Wednesday, February 24, 2010

WS Screens and the POST-

In Lev Manovich’s The Language of New Media, Manovich discusses the changing role of the screen and as a result, the ways in which each medium or interface address and relate to their subjects. Tracing digital media’s influences in such apparatuses as film and television, as well as military technologies, Manovich argues that while the position of the spectator (as in the cinematic apparatus), is one docility and identification with the camera. In the televisual apparatus, the position is as a viewer with a type of freedom, whose ability to channel surf offers a changed relation to the image and screen. Interface, as Manovich argues, positions the individual as a user, the subject assuming a role of freedom and interaction with the medium previously unimaginable with the two previously mentioned modes of representation.

In Manovich’s assertions, however, I would like to question the unproblematic positioning and process of identification that Manovich assumes:

"In cinema viewing, the viewer is asked to merge completely with the screen's space" (96).

It is not only the space in which the viewer is situated that remains unproblematic for Manovich, but also the ease with which such identifications are made that I see as a potential shortcoming of Manovich’s argument. This is assuming that all spectators are positioned in the same way and occupy the same spaces -- that all processes of identification are the same. In what ways has this not been the case? I bring this up because it seems relevant to the relationship between interface and the user. If Manovich parallels the two modes of identification, then in what ways do such addresses not have the intended address? How does interface address its subjects?

Going further in his argument, on the next page, Manovich writes:

“Or, more precisely, we can say that the two spaces -- the real, physical space and the virtual, simulated space -- coincide. The virtual space, previously confined to a painting or movie screen, now completely encompasses the real space. Frontality, rectangular surface, difference in scale are all gone. The screen has vanished" (Manovich 97).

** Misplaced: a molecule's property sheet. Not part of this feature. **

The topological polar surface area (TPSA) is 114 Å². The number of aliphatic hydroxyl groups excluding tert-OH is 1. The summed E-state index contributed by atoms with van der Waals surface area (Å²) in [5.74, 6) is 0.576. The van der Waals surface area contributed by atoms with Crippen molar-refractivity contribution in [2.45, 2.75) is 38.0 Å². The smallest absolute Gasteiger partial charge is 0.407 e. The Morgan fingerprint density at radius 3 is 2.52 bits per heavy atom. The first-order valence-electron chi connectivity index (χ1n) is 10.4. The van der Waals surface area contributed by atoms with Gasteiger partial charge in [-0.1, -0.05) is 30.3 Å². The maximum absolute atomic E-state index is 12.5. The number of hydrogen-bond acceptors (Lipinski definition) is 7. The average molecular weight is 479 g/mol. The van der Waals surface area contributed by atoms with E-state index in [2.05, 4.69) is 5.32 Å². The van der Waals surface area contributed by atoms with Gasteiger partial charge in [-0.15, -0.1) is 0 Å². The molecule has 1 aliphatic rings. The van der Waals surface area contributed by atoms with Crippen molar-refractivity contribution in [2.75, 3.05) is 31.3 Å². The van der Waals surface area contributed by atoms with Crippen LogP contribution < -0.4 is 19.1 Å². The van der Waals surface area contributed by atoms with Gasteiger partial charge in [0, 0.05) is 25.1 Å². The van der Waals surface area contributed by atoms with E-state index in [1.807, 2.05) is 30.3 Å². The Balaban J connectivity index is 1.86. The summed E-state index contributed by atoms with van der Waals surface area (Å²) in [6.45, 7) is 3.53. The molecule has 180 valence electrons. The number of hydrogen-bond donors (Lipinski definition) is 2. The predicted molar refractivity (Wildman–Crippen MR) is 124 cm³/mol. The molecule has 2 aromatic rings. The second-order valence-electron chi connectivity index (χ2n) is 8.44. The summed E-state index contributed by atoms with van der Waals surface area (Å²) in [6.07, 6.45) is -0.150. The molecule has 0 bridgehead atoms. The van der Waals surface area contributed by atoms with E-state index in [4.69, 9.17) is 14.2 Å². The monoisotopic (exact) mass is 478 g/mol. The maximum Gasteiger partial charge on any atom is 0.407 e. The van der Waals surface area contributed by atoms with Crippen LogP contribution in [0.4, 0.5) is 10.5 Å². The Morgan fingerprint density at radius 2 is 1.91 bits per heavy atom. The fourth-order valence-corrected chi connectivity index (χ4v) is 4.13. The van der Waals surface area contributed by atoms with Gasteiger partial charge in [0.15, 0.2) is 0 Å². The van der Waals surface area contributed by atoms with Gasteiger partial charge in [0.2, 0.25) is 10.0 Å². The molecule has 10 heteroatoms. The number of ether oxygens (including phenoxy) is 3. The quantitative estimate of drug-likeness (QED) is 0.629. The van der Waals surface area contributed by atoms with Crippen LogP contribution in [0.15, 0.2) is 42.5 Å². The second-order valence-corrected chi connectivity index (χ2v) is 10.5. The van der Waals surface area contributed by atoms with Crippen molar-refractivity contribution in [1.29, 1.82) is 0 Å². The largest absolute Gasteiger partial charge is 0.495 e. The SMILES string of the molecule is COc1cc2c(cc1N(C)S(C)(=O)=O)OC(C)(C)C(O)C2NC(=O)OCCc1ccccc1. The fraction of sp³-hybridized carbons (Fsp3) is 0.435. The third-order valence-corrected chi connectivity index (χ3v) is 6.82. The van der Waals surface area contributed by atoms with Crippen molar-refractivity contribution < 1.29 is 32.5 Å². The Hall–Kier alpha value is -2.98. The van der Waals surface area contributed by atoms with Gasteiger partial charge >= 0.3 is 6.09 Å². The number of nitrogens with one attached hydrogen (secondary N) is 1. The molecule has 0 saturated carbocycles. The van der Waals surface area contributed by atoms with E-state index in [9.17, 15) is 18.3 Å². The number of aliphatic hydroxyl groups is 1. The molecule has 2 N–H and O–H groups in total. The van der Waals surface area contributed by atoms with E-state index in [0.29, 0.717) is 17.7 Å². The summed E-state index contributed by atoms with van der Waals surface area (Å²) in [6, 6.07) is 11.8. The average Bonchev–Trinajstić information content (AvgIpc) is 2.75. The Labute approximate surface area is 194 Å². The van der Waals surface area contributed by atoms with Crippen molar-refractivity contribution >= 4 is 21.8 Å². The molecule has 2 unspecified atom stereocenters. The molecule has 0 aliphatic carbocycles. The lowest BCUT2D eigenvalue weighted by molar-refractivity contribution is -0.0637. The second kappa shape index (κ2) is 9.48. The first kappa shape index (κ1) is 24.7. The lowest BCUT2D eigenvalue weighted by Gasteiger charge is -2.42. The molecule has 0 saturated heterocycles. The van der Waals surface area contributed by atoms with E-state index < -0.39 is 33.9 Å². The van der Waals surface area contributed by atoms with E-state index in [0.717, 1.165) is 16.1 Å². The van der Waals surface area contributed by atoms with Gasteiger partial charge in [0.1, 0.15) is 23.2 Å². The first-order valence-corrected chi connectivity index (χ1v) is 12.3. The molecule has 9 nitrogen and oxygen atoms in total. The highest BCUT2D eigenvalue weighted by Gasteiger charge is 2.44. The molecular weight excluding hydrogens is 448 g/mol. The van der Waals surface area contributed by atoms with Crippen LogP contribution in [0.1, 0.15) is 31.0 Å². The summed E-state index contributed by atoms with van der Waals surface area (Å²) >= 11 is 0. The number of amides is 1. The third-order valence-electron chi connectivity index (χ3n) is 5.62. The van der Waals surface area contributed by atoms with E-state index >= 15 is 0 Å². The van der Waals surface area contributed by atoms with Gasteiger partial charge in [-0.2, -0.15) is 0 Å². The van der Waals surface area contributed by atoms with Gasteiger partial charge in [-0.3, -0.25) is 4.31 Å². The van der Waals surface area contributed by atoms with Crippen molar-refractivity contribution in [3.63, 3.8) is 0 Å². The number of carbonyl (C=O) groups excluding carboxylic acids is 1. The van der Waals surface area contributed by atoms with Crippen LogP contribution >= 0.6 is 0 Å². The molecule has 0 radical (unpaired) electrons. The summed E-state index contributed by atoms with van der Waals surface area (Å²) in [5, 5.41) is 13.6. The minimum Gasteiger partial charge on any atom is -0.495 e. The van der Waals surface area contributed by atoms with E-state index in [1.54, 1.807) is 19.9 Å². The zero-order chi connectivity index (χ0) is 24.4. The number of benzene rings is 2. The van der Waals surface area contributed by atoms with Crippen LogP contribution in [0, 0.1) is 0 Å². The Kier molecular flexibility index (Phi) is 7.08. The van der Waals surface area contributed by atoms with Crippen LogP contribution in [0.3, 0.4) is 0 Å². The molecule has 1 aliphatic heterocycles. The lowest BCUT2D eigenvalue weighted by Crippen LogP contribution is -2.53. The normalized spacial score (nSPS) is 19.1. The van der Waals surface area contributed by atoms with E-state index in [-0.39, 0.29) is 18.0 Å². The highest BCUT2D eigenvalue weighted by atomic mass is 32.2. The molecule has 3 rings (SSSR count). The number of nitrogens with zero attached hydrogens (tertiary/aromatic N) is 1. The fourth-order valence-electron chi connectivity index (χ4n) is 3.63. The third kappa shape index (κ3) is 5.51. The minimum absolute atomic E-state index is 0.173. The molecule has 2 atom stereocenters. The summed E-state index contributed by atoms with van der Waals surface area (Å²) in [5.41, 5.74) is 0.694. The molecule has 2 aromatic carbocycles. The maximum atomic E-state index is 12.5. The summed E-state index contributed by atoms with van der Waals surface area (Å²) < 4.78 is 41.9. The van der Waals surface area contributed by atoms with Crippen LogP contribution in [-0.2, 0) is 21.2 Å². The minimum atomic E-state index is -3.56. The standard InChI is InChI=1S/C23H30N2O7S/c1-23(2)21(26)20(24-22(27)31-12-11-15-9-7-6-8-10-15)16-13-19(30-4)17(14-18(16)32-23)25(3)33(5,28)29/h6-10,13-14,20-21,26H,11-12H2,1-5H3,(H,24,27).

This passage is particularly provocative. Manovich makes the jump from a multiplicity of screen to their disappearance. In section, it would be interesting to discuss the status of the screen and what is at stake in such a disappearance. For Manovich, this disappearance would seem to be a part of ever-present, inescapable technologies of surveillance and modes of control. However, to what extent have those technologies been paramount to the development of the cinematic apparatus itself (and perhaps not merely to public entertainment, as Manovich would believe)? What would be the distinction (if there is one) between the screen and modes of perception (the materiality of the screen and perception) according to Manovich?

These questions lead me to the shift that both Friedberg and Manovich seem to make -- the “post-cinematic”. With this, digital media and interface are also positioned as post-televisual and even “postperspectival” (Friedberg 94). Similar to the question posed earlier, but more broadly speaking, what is at stake in the post- ? In its shift, what else is it also getting rid of? The way in which these posts- are grouped, are all of the posts- the same?

Monica G.

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